Situated between the 44th and 45th parallels, the vineyards of Cahors are equidistant from the Atlantic Ocean, the Mediterranean Sea and the Pyrenees. They extend from both of the banks of the Lot River in a swathe about 60 km long and 30 km wide, at an altitude between 100 and 300 meters. Between Cahors and Puy l’Evêque, the Lot River flows from east to west, meandering in a narrow plain of alluvial deposits, and eroding the chalky soil of the steep limestone plateaus.


The climate of the Cahors region is Atlantic in style, but subject to the influences of the Mediterranean, thereby resulting in less rainfall here than in Bordeaux. In autumn, the hot and dry southerly Autan wind blows until the end of harvest time. At the bottom of the valley, at an altitude of 90 meters, the river meanders, regulating the temperature and offering a permanent supply of water. This is typical of many areas producing great wines.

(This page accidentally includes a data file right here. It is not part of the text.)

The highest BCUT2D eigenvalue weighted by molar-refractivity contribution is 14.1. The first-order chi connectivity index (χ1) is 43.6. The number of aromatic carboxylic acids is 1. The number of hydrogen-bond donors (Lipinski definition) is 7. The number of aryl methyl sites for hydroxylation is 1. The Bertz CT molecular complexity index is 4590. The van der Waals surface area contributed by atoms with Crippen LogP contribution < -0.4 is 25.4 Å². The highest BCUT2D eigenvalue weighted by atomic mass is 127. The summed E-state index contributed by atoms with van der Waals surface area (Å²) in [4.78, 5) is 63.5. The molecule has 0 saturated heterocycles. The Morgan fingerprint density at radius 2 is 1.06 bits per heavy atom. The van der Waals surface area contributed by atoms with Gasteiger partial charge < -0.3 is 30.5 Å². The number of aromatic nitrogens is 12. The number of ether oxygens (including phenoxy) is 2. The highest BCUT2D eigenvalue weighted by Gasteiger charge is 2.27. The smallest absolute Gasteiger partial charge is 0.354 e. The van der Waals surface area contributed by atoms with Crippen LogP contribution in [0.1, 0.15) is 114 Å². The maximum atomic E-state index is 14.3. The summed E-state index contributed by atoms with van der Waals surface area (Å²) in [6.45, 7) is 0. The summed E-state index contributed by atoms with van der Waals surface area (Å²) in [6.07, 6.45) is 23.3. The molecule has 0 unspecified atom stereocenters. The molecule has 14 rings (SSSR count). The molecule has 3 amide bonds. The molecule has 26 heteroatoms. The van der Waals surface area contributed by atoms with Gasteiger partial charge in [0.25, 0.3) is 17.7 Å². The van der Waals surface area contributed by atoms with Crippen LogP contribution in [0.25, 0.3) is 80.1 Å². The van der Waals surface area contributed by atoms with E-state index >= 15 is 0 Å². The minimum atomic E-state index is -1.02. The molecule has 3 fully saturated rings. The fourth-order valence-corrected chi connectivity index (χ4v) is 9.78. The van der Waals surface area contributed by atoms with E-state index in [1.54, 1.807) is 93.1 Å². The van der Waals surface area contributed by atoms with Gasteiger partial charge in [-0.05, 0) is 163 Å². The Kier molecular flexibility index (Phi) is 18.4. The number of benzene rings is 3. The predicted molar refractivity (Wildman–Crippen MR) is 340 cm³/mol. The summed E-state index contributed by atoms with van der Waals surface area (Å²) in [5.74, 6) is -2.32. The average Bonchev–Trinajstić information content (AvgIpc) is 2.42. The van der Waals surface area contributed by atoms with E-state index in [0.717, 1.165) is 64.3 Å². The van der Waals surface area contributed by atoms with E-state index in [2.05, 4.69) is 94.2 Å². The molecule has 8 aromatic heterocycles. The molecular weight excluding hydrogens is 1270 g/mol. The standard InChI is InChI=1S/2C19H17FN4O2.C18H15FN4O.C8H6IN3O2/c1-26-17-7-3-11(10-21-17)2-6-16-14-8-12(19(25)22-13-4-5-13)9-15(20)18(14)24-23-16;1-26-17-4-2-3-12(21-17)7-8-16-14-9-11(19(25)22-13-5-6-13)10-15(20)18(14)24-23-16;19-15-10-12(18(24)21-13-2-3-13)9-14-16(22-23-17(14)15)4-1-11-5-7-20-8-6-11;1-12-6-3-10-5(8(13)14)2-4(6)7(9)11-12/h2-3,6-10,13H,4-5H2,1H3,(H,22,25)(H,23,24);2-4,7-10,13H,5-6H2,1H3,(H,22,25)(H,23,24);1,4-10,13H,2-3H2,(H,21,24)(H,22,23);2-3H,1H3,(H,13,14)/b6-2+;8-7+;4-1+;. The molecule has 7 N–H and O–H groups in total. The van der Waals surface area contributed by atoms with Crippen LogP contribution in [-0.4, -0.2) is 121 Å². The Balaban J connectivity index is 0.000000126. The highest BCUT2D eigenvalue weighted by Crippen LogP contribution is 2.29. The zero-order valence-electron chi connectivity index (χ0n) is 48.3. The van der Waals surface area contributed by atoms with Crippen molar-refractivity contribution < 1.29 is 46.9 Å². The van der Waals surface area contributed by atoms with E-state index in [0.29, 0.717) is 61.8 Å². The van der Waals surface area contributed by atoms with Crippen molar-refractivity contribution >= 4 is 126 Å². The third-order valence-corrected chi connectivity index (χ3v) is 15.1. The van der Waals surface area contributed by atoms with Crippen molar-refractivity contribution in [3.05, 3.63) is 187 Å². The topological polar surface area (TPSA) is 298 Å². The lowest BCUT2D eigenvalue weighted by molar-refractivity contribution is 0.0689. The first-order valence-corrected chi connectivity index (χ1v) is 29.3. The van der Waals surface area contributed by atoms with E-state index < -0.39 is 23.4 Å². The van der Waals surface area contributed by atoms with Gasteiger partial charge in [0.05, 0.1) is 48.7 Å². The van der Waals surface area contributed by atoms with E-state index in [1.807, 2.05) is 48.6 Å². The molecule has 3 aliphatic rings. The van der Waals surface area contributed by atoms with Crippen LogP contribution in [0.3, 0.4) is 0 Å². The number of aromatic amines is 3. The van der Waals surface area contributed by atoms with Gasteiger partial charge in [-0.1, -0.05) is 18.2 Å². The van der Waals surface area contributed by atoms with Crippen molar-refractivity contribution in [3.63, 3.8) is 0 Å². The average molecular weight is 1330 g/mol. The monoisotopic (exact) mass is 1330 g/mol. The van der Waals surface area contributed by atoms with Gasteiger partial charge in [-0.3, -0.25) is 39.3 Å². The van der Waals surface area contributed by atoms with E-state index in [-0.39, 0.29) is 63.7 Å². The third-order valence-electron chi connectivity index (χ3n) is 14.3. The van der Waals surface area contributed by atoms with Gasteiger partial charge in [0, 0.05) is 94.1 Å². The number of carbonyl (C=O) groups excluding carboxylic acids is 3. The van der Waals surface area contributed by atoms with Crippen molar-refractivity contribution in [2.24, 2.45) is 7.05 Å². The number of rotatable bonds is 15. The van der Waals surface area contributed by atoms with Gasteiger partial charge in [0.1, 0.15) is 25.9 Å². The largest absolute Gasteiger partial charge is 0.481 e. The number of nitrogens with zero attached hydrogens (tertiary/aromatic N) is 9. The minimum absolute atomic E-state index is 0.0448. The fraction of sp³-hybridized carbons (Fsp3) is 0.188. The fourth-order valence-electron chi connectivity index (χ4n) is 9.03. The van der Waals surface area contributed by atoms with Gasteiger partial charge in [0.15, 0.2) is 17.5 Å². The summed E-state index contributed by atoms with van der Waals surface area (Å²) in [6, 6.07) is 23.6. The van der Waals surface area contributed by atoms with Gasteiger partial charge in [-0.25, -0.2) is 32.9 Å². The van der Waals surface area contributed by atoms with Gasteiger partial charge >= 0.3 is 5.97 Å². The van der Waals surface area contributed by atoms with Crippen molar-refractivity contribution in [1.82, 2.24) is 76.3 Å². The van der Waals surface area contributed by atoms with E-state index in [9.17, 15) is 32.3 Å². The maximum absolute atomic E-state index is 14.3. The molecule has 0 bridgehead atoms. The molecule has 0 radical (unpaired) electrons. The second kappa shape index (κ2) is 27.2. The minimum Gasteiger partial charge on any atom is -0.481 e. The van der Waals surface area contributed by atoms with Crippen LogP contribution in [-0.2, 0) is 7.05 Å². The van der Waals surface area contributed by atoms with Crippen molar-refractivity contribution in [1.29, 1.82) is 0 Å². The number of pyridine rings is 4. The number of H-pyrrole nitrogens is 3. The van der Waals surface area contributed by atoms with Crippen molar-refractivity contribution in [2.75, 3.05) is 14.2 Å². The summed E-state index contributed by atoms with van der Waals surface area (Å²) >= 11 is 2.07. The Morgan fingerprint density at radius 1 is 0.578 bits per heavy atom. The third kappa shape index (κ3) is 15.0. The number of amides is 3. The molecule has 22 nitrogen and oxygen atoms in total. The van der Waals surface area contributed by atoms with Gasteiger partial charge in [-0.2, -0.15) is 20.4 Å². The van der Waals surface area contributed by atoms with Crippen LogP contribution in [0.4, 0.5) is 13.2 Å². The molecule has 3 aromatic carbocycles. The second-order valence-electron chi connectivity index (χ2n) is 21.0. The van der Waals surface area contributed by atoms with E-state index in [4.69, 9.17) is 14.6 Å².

The Château du Cayrou is located on the Lot alluvial terraces . More precisely on the 2nd terrace (old alluvia - 200 000 years) made of siliceous roundstone mixed with gravel and ferrugineous red sand. But “Cayrou” means gravel, and the soil is characterized by the high proportion of gravel. This specificity make the soil very draining, which facilitates ripening and softens the tannins.




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